Beware of COVID-related scams. 10 things you should know to avoid fraud
Scammers are using telemarketing calls, text messages, social media platforms, and door-to-door visits to perpetrate COVID-19-related scams, according to U.S. Department of Health and Human Services Office of Inspector General.
So it’s important to stay alert.
Here are some things you should know so you don’t fall victim to these frauds:
1. COVID-19 vaccines are free. If anyone charges you for help signing up or the shot itself, it’s a scam.
2. You can’t buy the COVID-19 vaccine anywhere. It’s only available at federal- and state-approved locations.
3. Always talk with your doctor or health care professional before you try any product claiming to treat, prevent, or cure COVID-19.
4. The FDA advises consumers to be cautious of websites and stores selling products that claim to prevent, treat, or cure COVID-19. Here are some tips to identify false or misleading claims.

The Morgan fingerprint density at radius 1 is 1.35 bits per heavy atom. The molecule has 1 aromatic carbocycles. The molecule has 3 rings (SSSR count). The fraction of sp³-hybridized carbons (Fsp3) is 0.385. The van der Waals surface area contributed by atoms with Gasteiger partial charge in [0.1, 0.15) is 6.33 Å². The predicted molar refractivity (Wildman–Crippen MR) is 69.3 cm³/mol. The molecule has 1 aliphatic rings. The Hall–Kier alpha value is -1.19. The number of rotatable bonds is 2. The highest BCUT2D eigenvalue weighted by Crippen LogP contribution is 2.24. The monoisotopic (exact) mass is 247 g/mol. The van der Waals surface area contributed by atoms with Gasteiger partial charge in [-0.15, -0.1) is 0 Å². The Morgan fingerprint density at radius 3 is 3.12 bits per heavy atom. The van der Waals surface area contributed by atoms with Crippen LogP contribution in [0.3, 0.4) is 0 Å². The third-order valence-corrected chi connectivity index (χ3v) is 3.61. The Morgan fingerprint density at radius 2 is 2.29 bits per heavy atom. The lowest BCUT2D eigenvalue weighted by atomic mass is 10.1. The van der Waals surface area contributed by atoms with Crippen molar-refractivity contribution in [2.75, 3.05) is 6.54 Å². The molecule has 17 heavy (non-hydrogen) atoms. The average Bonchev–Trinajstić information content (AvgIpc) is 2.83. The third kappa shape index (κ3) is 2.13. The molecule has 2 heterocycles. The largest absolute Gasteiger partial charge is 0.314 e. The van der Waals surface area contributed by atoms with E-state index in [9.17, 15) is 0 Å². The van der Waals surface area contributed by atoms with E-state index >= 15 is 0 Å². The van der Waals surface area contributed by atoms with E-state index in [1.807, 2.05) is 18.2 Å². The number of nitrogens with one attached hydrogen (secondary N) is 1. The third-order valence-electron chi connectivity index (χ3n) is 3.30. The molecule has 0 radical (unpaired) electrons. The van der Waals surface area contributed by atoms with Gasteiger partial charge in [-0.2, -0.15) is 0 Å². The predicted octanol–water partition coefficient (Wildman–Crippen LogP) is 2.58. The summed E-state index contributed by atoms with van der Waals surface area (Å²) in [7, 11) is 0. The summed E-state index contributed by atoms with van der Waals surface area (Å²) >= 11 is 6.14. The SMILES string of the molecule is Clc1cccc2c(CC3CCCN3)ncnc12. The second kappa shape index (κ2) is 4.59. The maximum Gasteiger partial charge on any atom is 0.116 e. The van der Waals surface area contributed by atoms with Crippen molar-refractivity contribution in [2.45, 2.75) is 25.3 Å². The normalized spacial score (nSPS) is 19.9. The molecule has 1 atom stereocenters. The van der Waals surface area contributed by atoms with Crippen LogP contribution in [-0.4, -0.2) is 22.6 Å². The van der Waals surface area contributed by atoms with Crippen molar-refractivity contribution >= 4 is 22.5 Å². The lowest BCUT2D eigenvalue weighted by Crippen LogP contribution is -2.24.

5. Don’t post your vaccination card to your social media account. Someone could use the information for identity theft.
6. Right now, there are no official plans to create a national vaccine verification app or certificate or passport. If someone asks you for personal information or money to get a national vaccine certificate or passport, that’s a scam.
7. Check with airlines, cruise lines, and event venues about their vaccine verification or negative testing requirements.
8. According to the U.S. Food and Drug Administration, fake and unauthorized at-home testing kits are popping up online as scammers take advantage of the spike in demand. Here’s how to avoid getting scammed.
9. Some masks may not be legitimate or officially meet international standards. The CDC estimates that 60% of KN95 masks, the most widely available respirators that meet an international standard, sold in the U.S. are fake. Here’s how you can spot the counterfeit ones.
10. When you’re looking for pandemic-related help, start with sites like coronavirus.gov and usa.gov/coronavirus.